Exporting regulatory protocol

Here's  a  prediction.  If  you  take  a  look  at macro-economic  trends  since  the  1980s,  the distinctive  pattern  favours  stronger  and increasingly  freer  capital  markets. 

It's  an overarching  trend  that has  its  first  great expression  in  the  fall  of  communism  but  that has  continued  to  reshape  global  markets  and global  thinking  ever  since.  Even in  areas  of the  world  such  as  the  Middle  East  (and especially  Dubai)  it  is  now  abundantly  clear that  the  intersection  of  the  rule  of  law  and capitalism  produces  positive  results  for  all concerned.

One of the great challenges of this decade is to develop regulatory systems that will define and enforce standards for control and compliance in a way that assures investors that the game is fair, but it must be done in a way that supports capital growth too.

It  certainly  appears  that  the  regulatory environment  of  the  Cayman  Islands  is  well on  its  way  toward  being  a  global  model  of collaboration  and  balance. With  so  much  tradition,  the  Cayman culture  can  embrace  virtually  every  variety  of financial  instrument  as  well  as  apprehend and  deter  abuse.  For  example,  anti-money laundering  standards  in  the  Cayman  Islands predate  those  of  most  leading  onshore jurisdictions,  including  the  United  States.

The  mutual  funds  legislation  is  effective but  not  intrusive  and  it  is  geared  toward sophisticated  investors  and  the  institutional funds  market.  Cayman's  success  as  a  hedge fund  jurisdiction  likewise  owes  much  to  the spirit  of  cooperation  and  partnership between  the  financial  industry  and successive  governments.

The  most  recent  example  of  this private/public  partnership  is  especially important.  Earlier  this  year,  the  newly  elected government  listened  keenly  to  suggestions
by  hedge  fund  industry  representatives  for fine-tuning  the  statutory  framework.

Government  officials  and  industry representatives  were  equally  motivated  to underscore  the  probity  and  trustworthiness of  this  particular  financial  sector.  Among  the most  important  proposals  discussed:

  • Foreign  funds  administered  in  Cayman should  no  longer  be  required  to  be regulated  by  the  Cayman  Islands Monetary  Authority  (CIMA),  since  they  are already  regulated  in  the  jurisdiction  where they  are  domiciled,  while  the  Cayman administrators  that  service  them  are already  closely  regulated  by  CIMA.  This change  would  enhance  the  inflow  of business  to  administrators  here.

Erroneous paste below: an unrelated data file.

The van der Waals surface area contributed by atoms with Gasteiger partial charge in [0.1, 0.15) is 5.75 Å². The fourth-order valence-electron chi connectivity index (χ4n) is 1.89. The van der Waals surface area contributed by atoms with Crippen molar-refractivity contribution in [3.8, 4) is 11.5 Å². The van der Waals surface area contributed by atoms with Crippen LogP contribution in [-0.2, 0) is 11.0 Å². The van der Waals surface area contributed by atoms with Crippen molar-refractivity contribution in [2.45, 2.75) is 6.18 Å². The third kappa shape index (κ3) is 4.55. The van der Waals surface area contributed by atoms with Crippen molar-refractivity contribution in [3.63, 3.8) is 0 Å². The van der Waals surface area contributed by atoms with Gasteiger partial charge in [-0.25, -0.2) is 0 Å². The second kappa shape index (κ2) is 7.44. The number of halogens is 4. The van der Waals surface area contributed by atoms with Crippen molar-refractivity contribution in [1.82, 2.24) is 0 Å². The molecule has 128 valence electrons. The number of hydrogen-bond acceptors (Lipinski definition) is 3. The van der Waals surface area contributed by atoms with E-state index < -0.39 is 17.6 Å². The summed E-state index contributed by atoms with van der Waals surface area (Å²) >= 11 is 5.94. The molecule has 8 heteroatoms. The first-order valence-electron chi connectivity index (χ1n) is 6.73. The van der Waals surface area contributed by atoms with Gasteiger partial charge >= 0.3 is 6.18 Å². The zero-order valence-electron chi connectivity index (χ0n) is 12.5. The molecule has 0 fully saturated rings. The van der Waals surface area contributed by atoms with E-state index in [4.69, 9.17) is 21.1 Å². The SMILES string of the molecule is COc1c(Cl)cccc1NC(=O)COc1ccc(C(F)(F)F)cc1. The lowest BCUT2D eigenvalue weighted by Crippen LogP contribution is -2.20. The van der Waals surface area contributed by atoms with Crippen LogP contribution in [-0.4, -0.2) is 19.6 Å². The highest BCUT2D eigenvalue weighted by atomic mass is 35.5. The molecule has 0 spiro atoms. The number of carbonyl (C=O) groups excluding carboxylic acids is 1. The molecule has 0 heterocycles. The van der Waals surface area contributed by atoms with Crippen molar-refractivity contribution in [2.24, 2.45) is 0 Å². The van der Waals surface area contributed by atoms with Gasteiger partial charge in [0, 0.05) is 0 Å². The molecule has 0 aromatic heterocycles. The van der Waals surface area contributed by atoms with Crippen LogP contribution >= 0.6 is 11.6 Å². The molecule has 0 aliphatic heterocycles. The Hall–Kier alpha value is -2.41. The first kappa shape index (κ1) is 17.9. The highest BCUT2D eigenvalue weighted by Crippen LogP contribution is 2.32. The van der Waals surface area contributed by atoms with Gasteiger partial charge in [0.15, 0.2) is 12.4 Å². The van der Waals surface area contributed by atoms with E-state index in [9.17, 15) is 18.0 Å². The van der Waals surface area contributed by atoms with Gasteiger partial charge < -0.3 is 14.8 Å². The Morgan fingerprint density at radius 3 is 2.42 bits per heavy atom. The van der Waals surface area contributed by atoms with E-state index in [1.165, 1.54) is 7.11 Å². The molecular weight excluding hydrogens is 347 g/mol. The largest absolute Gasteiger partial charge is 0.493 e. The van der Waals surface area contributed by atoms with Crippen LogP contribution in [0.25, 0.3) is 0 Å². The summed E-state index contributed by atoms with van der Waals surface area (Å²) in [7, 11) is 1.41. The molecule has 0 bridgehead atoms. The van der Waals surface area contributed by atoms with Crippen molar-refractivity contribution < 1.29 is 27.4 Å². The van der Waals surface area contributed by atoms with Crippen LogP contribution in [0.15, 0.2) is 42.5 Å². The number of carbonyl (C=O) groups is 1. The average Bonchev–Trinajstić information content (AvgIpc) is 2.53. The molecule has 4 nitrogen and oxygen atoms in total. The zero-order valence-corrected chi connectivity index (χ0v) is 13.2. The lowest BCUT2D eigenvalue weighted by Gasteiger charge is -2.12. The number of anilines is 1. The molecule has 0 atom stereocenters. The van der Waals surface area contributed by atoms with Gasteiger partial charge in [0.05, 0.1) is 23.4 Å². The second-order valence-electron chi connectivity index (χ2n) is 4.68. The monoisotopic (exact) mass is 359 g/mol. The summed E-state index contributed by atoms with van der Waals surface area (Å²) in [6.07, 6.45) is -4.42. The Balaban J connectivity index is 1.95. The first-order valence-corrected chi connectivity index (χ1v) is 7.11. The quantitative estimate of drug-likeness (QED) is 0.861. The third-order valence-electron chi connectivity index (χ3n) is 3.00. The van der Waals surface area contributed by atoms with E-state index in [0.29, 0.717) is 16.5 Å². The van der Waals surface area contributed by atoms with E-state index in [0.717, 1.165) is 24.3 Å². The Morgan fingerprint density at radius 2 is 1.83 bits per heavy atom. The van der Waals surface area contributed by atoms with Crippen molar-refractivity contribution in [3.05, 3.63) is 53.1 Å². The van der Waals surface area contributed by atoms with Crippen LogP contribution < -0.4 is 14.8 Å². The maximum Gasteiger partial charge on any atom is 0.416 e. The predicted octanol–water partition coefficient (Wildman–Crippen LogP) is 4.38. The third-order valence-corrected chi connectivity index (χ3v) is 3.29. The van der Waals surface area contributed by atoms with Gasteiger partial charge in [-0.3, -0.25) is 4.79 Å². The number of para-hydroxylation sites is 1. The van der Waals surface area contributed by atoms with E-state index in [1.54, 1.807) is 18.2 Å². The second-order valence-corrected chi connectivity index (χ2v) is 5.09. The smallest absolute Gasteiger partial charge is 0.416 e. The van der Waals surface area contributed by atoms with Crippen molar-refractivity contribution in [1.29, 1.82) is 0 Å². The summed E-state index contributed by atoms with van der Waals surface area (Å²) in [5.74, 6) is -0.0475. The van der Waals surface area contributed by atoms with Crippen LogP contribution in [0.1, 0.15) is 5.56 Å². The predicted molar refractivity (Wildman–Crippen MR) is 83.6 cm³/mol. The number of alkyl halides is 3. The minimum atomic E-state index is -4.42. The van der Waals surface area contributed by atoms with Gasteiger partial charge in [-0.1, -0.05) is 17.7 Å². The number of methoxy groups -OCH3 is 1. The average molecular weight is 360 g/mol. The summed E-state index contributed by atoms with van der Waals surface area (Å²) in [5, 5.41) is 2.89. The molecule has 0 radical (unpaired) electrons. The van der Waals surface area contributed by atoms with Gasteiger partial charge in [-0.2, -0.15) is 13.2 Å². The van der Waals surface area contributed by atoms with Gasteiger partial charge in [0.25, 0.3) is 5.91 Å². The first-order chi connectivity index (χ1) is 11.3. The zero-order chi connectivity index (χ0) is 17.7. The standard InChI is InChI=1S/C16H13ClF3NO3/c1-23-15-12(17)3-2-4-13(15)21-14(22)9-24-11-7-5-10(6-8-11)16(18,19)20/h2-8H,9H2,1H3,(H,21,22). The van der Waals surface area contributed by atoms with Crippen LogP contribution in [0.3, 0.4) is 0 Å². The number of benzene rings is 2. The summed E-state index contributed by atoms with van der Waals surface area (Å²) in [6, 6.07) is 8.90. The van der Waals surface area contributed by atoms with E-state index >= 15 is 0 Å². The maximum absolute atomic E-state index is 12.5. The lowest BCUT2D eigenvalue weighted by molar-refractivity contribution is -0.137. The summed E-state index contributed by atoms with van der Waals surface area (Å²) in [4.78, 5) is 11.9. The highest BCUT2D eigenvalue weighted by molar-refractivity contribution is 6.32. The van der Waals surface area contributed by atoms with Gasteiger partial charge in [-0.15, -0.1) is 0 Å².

• Categories such as public funds and professional funds would be introduced, a cosmetic but descriptive change that should allow people to understand more easily
    what kind of funds they are dealing with. The government has also demonstrated its willingness to help the industry in recruitment from abroad.

Here, the Cayman government is showing particular wisdom and flexibility. The regulations governing work permits are flexible enough to allow firms to recruit the professionals they need to service the work coming in. Obviously the government is keen to promote and make the most of the talent available locally. However, there is also recognition that local resources are not sufficient to service the market. Some fund administrators are becoming more global in their outlook, which offers them a way to solve the kind of problems with recruitment that they might experience anywhere.

The  Cayman  regulatory  system  may  be  a model  for  other  financial  markets  on  paper. Increasingly  sophisticated  administrative staffs  will  come  here  to  learn  and,  sooner  or later,  disseminate  what  they've  learned  to  all major  capital  markets. 

By  Jonathan  Tonge  and  Mark  P.  Lewis - Walkers

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